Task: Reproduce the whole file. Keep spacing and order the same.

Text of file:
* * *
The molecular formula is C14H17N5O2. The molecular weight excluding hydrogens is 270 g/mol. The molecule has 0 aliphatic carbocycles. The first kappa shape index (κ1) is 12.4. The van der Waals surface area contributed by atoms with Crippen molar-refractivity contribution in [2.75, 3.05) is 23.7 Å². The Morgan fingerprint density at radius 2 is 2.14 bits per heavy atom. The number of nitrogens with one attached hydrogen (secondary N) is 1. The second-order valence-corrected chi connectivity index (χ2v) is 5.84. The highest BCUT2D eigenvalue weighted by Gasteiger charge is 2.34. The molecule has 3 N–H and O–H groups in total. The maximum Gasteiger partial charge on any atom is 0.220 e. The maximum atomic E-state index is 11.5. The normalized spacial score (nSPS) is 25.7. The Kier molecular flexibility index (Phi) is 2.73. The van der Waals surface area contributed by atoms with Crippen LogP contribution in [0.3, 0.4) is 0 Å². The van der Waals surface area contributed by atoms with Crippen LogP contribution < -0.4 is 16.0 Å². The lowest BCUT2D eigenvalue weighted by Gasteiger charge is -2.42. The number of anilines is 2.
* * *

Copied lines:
The molecular formula is C14H17N5O2. The molecular weight excluding hydrogens is 270 g/mol. The molecule has 0 aliphatic carbocycles. The first kappa shape index (κ1) is 12.4. The van der Waals surface area contributed by atoms with Crippen molar-refractivity contribution in [2.75, 3.05) is 23.7 Å². The Morgan fingerprint density at radius 2 is 2.14 bits per heavy atom. The number of nitrogens with one attached hydrogen (secondary N) is 1. The second-order valence-corrected chi connectivity index (χ2v) is 5.84. The highest BCUT2D eigenvalue weighted by Gasteiger charge is 2.34. The molecule has 3 N–H and O–H groups in total. The maximum Gasteiger partial charge on any atom is 0.220 e. The maximum atomic E-state index is 11.5. The normalized spacial score (nSPS) is 25.7. The Kier molecular flexibility index (Phi) is 2.73. The van der Waals surface area contributed by atoms with Crippen LogP contribution in [0.3, 0.4) is 0 Å². The van der Waals surface area contributed by atoms with Crippen LogP contribution < -0.4 is 16.0 Å². The lowest BCUT2D eigenvalue weighted by Gasteiger charge is -2.42. The number of anilines is 2.